The Romans also had contributions when it came to longer-aged styles. Most notably, Kindstedt asserts, they used circular bronze containers as vats, allowing experimentation with high-temperature cheesemaking. Romans also developed the concept of pressing newly formed wheels of cheese by using olive presses to extract more whey from cheeses, giving rise to cooked-pressed varieties.
Strides in the Middle Ages
As people settled at higher elevations, the sturdier and more indestructible cheese became. In Central Europe during the Middle Ages, shepherds combined their herds and led them to higher pastures, a migration pattern known today as transhumance. The resulting cheeses are Alpine styles: Large-format wheels with ample surface area made in vats over open flame and pressed while bound in wooden hoops.
Around this time, cheesemakers also began to mix salt and curd before pressing to evenly distribute the salt through the paste, eliminate internal rotting, and extract moisture. Salting paved the way for hefty, cylindrical shapes—think Parmigiano Reggiano—that surpassed the height of Alpine styles. These taller cheeses were more versatile and compact for aging and transporting.
Author J. L. Goldsmith writes about Cantal peasants in the Middle Ages, who milled curd by breaking it up and salting it before the final pressing. The English adapted this milling technique, giving way to cheddar, Gloucester, and Cheshire styles. More efficient cheese presses were developed in Cheshire during the 18th century to improve whey expulsion. Together with uniform salt distribution, the presses enabled truckles,
or hulking drum formats bound by cloth.
The farmhouse truckles of England were adapted in America and diminished under war policies that dictated factory production. During the peak of American standardization, curd was drained into custom hoops made on assembly lines to specific dimensions. The Daisy-size cheddar—measuring 6 inches in height, 14 inches in diameter, and weighing roughly 22.5 pounds—is the most memorable hoop mold from that era.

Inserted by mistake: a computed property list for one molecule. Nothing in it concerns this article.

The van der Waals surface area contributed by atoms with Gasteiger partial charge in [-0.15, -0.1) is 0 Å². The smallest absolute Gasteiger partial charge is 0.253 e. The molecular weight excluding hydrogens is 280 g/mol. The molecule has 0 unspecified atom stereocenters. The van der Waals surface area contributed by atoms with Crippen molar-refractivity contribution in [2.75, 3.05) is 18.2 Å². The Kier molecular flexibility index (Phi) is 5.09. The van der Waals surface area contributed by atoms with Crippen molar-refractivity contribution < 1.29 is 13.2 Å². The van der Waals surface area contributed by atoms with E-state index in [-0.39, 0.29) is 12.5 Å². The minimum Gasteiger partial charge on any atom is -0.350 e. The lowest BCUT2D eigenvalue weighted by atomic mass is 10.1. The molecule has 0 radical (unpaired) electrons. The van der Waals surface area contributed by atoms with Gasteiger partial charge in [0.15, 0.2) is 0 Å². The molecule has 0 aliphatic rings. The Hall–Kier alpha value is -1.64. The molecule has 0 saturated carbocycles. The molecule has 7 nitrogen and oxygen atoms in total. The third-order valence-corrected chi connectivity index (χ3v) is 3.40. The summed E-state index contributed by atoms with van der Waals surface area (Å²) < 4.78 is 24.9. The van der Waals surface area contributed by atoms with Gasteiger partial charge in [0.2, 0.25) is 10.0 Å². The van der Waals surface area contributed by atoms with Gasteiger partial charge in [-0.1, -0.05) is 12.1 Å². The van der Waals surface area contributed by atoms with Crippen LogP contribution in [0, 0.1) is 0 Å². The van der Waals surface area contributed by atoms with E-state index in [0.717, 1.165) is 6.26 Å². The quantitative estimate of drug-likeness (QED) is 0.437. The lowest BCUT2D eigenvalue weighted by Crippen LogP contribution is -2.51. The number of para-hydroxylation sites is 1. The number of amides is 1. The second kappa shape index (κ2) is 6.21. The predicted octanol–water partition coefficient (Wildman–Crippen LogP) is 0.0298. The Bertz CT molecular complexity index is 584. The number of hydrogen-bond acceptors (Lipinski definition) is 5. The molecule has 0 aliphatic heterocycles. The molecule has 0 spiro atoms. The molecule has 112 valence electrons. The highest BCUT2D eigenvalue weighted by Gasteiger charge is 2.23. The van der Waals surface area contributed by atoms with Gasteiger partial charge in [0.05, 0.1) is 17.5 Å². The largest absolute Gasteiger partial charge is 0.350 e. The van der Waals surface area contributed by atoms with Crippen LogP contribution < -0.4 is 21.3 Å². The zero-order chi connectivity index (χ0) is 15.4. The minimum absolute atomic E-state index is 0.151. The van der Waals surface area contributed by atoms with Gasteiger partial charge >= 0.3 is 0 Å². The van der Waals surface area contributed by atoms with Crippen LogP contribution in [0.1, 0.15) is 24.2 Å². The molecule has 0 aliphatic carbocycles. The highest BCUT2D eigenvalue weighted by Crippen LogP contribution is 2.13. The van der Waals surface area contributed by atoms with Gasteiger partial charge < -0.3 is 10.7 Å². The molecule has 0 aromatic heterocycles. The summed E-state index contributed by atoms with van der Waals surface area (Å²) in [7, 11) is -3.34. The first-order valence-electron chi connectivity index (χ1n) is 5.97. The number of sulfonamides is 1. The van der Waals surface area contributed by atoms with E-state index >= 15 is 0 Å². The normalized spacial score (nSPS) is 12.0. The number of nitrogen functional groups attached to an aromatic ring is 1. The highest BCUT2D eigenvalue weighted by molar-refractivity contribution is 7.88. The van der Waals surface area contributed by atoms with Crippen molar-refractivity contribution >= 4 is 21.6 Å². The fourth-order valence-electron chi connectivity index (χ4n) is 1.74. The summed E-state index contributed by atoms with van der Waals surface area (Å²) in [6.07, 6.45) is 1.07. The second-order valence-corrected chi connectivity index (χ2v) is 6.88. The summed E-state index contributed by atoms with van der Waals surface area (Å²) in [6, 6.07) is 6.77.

Generations later, in the 1970s, Ig Vella of Vella Cheese Company wished to make Daisy-size rounds but needed to comply with regulator concerns over splitting them prior to distribution. Instead, Vella looked to the “California Daisy,” a cheddar half the size of the original that could move through the supply chain intact. Similarly, Uplands Cheese Company’s Andy Hatch, producer of the award-winning Alpine-style Pleasant Ridge Reserve, modeled his cheese after mammoth Old World styles such as Beaufort and Gruyère but adapted their shapes to American taste and terroir. “We chose a smaller wheel because it’s easier for us to handle here and easier for the retailer to handle on the counter,” he says.
So, while modern makers mine the past for artful, time-honored traditions to inform their production methods, they continue to reinvent the wheel.